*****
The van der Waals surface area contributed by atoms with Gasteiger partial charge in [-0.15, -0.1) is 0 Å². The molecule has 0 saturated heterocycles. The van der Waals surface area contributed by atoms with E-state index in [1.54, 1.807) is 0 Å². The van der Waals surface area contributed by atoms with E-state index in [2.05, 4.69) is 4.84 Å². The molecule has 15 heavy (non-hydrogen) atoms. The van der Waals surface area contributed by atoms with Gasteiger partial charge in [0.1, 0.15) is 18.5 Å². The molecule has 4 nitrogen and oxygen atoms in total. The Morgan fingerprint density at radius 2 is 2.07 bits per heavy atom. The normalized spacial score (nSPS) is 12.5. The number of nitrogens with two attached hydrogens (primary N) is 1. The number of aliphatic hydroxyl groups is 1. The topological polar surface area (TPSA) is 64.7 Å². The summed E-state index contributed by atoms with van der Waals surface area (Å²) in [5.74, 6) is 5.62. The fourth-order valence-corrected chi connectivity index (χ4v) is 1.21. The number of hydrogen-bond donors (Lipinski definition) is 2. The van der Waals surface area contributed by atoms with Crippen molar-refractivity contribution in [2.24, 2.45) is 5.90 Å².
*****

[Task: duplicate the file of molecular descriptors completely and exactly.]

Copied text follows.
The van der Waals surface area contributed by atoms with Gasteiger partial charge in [-0.15, -0.1) is 0 Å². The molecule has 0 saturated heterocycles. The van der Waals surface area contributed by atoms with E-state index in [1.54, 1.807) is 0 Å². The van der Waals surface area contributed by atoms with E-state index in [2.05, 4.69) is 4.84 Å². The molecule has 15 heavy (non-hydrogen) atoms. The van der Waals surface area contributed by atoms with Gasteiger partial charge in [0.1, 0.15) is 18.5 Å². The molecule has 4 nitrogen and oxygen atoms in total. The Morgan fingerprint density at radius 2 is 2.07 bits per heavy atom. The normalized spacial score (nSPS) is 12.5. The number of nitrogens with two attached hydrogens (primary N) is 1. The number of aliphatic hydroxyl groups is 1. The topological polar surface area (TPSA) is 64.7 Å². The summed E-state index contributed by atoms with van der Waals surface area (Å²) in [5.74, 6) is 5.62. The fourth-order valence-corrected chi connectivity index (χ4v) is 1.21. The number of hydrogen-bond donors (Lipinski definition) is 2. The van der Waals surface area contributed by atoms with Crippen molar-refractivity contribution in [2.24, 2.45) is 5.90 Å².